Read a timeline of events in the Church of the Creator's history, from its 1973 founding.
1973 Benhardt "Ben" Klassen, a former Florida state legislator and state chairman of George Wallace's 1968 presidential campaign, announces the formation of the Church of the Creator (COTC) in Lighthouse Point, Fla.
The tenets of Klassen's race-based "religion," called "Creativity," are detailed in his book Nature's Eternal Religion. Among its "16 commandments": "It is our sacred goal to populate the lands of this earth with White people exclusively."
The group's war cry will be "Rahowa," short for RAcial HOly WAr.
1981 Klassen publishes his second book, The White Man's Bible, which he markets as a "program for the survival, expansion, and advancement of the white race."
1982 In March, Klassen moves COTC headquarters from Florida to 22 acres of land he has purchased in Otto, N.C., building a personal residence, a three-story church, a small warehouse and a "school for gifted boys."
Later in the year, COTC is granted an exemption from state taxes based on its status as a church.
1983 Klassen begins publishing a monthly newsletter, Racial Loyalty, in June.
1986 The COTC has its first known brush with criminality in June, when security chief Carl Messick fires 19 shots at the car of a Georgia couple who strayed onto the COTC grounds. The COTC "reverend" is later sentenced to seven years in prison.
1988 Klassen, now 70, travels to California to ask John Metzger, son of neo-Nazi White Aryan Resistance founder Tom Metzger, about taking over COTC. Metzger, saying he "wouldn't want to be affiliated with a church," declines.
1989 A review by Macon County tax officials concludes that COTC's North Carolina property does not qualify for religious tax exemptions.
In May, two Milwaukee COTC members are arrested during a brawl with anti-racist activists.
1990 Declaring that church leadership would change "at the top of every decade, on the decade," Klassen announces that Rudy "Butch" Stanko — then serving a six-year sentence for selling tainted meat — will take over once he is released from prison.
In August, COTC Ohio leader Matthew Hayhow, 23, is arrested after robbing two banks and ultimately is sentenced to a 25-year prison term. (Nine years later, Hayhow will be writing articles for The Struggle, the tabloid of the COTC's successor organization.)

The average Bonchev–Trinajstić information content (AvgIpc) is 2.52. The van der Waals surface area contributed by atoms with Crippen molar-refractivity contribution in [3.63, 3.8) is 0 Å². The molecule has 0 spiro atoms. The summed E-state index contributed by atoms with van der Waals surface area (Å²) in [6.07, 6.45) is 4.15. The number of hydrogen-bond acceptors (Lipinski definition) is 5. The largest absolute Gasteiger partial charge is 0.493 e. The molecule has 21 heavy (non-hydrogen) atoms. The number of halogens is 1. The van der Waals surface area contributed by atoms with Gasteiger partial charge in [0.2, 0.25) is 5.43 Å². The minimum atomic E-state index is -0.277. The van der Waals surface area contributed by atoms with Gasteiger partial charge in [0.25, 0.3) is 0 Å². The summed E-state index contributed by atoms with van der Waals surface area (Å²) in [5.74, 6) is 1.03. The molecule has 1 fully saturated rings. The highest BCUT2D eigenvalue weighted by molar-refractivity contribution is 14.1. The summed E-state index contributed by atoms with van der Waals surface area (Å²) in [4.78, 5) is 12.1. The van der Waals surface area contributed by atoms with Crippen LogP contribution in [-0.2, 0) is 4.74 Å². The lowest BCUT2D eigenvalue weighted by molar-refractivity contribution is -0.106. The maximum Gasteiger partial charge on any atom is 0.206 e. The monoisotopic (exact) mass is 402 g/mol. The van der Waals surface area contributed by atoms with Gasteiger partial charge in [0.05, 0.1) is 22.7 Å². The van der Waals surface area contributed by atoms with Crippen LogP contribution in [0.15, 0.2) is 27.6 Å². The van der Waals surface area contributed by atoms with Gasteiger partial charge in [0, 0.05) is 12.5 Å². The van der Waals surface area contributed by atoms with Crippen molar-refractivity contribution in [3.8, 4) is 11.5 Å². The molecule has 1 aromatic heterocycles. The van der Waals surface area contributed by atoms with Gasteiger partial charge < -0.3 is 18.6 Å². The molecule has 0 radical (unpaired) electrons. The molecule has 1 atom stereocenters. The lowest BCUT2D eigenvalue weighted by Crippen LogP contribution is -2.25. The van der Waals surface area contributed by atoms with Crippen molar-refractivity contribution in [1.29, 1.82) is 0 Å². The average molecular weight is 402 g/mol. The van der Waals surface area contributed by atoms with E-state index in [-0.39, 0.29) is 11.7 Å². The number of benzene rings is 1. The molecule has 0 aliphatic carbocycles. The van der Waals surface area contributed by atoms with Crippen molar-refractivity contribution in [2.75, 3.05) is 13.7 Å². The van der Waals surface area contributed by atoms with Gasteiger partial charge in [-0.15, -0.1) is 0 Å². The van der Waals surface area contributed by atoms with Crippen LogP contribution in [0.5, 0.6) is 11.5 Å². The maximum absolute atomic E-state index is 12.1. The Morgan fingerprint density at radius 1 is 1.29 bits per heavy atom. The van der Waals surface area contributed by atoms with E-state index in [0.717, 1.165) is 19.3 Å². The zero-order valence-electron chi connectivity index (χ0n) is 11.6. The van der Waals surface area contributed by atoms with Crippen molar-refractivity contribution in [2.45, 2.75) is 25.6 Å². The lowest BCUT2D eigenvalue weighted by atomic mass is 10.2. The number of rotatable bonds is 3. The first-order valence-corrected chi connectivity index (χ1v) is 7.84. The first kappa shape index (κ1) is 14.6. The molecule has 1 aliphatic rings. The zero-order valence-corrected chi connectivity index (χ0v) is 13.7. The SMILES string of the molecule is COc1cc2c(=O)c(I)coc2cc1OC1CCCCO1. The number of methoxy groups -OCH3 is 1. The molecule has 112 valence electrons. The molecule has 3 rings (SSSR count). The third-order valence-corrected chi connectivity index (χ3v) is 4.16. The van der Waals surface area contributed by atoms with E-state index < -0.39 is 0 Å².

1991 COTC "reverend" George Loeb is arrested and charged with the murder of Harold Mansfield Jr., a black Gulf War veteran, in a Florida parking lot. Loeb, whom Klassen had earlier honored as "Creator of the Month," is ultimately convicted.
Fellow COTC member Steve Thomas, who will later edit Racial Loyalty, is charged with aiding Loeb's initial flight from Florida. (Thomas had earlier served eight years for raping a Vietnamese woman, an incident upon which the movie "Casualties of War" was based.)
In November, Macon County, N.C., officials revoke COTC's tax-exempt status.
1992 Klassen's wife Henrietta dies of cancer in January. Two months later, Klassen cancels Stanko's scheduled inauguration as COTC's Pontifex Maximus ("supreme leader"), possibly because of Stanko's plans to move COTC headquarters, and names Baltimore pizza delivery man Charles Altvater instead.
But in June, Klassen again changes his mind (a fortuitous move: in November, Altvater is arrested after attempting to firebomb the home of a police officer who'd had his car towed), naming Milwaukee COTC chief Mark Wilson, 25, as the next COTC leader.
In December, shortly after publishing his final, autobiographical book, Klassen names still another successor: Richard "Rick" McCarty.
1993 In one of his first acts as the group's leader, McCarty moves COTC headquarters back to Florida in January. In July, COTC Washington state leader Jeremiah Knesal, 19, and two other COTC members bomb the meeting hall of the NAACP in Tacoma, Wash.; two days later, Knesal pipe bombs a Seattle gay bar. In his guilty plea, Knesal says the group also planned attacks on blacks and Jews.